Through the years EMS Station 1 has been modified multiple times to provide adequate space for each division.  Anyone who has visited EMS Station 1 can attest to the need for a new facility.  Our employees work 24-hour shifts, meaning they live in the station for an entire day.  The living quarters at EMS Station 1 are in desperate need of expansion to accommodate the number of employees who work each shift.  The EMS truck bays were initially designed to accommodate station-wagon style ambulances, not the modern box-style ambulances that are built today. In several of our truck bays, the ambulance doors cannot be completely opened without striking the wall or another ambulance.  Spare ambulances are kept off-site or in the public parking lot due to inadequate space within the truck bays.  Ambulances carry numerous medical supplies including IV solutions, medications, and invasive medical equipment, all of which must be secured and maintained at adequate temperatures.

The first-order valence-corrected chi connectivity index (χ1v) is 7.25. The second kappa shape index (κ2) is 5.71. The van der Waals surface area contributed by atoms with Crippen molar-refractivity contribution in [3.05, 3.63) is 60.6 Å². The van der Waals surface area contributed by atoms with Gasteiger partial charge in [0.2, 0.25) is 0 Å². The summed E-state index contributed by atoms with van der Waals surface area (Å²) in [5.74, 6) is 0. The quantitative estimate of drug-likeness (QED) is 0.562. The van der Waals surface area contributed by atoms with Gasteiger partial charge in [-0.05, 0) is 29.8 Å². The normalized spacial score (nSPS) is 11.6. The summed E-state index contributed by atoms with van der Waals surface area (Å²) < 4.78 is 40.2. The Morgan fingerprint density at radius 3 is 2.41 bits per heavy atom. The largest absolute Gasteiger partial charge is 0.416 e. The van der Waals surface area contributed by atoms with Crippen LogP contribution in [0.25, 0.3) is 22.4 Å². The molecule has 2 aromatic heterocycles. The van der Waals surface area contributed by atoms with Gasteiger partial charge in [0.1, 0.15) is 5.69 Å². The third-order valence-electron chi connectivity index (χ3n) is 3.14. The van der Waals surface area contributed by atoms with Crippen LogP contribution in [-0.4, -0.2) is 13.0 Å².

Frequently Asked Questions:

Q:  By constructing two new stations, will the agency have to hire more employees?

A:  The four-station plan does not require the hiring of additional personnel.  Two ambulances currently operate out of EMS Station 1.  Once constructed, one ambulance will be assigned to the north station with the other ambulance assigned to the south station.  Any consideration to add additional personnel in the future would be triggered by an increase in call volume.

Q:  What is the cost to construct these stations?

A:   Once building and site plans are constructed by an architect, an initial estimate of the total project cost will be provided. 

Q:  What is the impact of decreasing response times?